Dewberry Group: Structuring the Firm to Avoid Trademark Liability

by Dennis Crouch

The U.S. Supreme Court has granted certiorari in Dewberry Group, Inc. v. Dewberry Engineers Inc., a trademark damages case focused on how corporate separateness principles apply to disgorgement remedies under the Lanham Act, 15 U.S.C. § 1117(a). The Fourth Circuit’s decision affirmed a $43 million disgorgement award against petitioner Dewberry Group (DG) for trademark infringement, an amount that included profits earned by DG’s “legally separate” corporate affiliates. Apparently, the affiliates were “single-purpose entities,” also privately owned by John Dewberry, whose sole function was to own commercial properties serviced by DG.

Pierce the Veil: In its literal sense, a veil is a delicate fabric that separates the visible from the concealed, a barrier that can be easily lifted or parted. However, the phrase has a history of extending beyond the material world, with a veil often serving as a boundary between the physical and spiritual realms in our universe. Many of us go through life, only occasionally glimpsing beyond this veil into the hidden spiritual dimensions that, according to story tellers, lie alongside our own. In the corporate world, the veil of corporate personhood serves to shield the owners from personal liability, creating a legal fiction that separates the actions of the company from those of its shareholders. This veil of protection is not impenetrable, however, and can be pierced by the courts in cases of serious misconduct or wrongdoing, exposing the owners to personal responsibility. Although the truth of owner identity may already be known, piercing the corporate veil removes the protection against responsibility  by attempting to holding accountable those who would misuse its protections. But, the legal doctrine of corporate separateness is quite strong and I might venture that it is easier to pierce the veil of our spiritual realms than the corporate analogue.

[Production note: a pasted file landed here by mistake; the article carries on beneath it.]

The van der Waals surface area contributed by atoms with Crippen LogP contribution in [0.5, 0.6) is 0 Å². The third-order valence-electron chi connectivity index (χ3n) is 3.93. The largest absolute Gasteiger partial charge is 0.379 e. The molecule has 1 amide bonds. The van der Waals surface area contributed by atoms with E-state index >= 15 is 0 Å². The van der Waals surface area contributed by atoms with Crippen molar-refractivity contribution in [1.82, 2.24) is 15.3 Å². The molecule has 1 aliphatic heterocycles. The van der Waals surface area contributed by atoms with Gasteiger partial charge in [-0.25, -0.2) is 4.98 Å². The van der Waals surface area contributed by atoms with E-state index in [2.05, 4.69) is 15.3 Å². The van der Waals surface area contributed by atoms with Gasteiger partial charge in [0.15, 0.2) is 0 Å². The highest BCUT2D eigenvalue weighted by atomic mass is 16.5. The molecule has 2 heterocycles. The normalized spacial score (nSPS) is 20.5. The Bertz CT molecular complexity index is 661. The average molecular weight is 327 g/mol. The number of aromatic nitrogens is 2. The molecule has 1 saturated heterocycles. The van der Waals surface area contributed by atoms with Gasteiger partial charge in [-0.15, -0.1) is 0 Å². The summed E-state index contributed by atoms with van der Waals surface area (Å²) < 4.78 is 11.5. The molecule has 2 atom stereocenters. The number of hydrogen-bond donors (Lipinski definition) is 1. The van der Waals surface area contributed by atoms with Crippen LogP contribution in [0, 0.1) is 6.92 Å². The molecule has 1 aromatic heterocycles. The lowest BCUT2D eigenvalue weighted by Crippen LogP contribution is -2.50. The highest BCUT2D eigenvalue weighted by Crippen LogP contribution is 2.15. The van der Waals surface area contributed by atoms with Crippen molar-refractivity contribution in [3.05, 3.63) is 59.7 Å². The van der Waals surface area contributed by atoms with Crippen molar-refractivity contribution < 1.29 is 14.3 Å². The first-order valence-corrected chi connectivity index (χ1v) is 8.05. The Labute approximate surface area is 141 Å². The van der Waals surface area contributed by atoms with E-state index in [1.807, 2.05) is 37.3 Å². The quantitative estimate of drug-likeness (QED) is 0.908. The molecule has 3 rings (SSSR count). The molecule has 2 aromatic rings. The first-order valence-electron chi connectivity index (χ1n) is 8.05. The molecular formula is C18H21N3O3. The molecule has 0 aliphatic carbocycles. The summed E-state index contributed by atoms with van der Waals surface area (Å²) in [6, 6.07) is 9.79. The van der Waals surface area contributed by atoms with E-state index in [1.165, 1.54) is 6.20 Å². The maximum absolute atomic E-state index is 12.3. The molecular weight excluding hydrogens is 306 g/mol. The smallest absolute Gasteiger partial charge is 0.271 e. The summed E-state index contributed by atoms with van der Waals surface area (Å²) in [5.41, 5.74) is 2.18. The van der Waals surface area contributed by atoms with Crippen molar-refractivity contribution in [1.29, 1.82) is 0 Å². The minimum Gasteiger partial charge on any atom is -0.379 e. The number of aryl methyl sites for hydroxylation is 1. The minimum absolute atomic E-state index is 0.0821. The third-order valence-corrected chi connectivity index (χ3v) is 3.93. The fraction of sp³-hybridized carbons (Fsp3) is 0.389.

DG argues that the Fourth Circuit erred by disregarding well-established corporate separateness principles and this Court’s precedent requiring “veil piercing” to hold one entity liable for the acts of another.   The parties filed competing questions presented:

Petitioner: Whether an award of the “defendant’s profits” under the Lanham Act, 15 U.S.C. § 1117(a), can include an order for the defendant to disgorge the distinct profits of legally separate non-party corporate affiliates.

Respondent: Whether a district court’s discretion under the Lanham Act permits using the financial statements of “non-arms’ length” affiliates to adjust a disgorgement award against a trademark infringer, and only that infringer, when the infringer has claimed $0 in profits.

As the Patent Act does for design patent infringement, the Lanham Act allows for disgorgement of profits as a remedy for trademark infringement.  The statute is clear that the award must be “subject to the principles of equity” although it also permits the court “in its discretion [to] enter judgment for such sum as the court shall find to be just, according to the circumstances of the case.” 15 U.S.C. § 1117(a)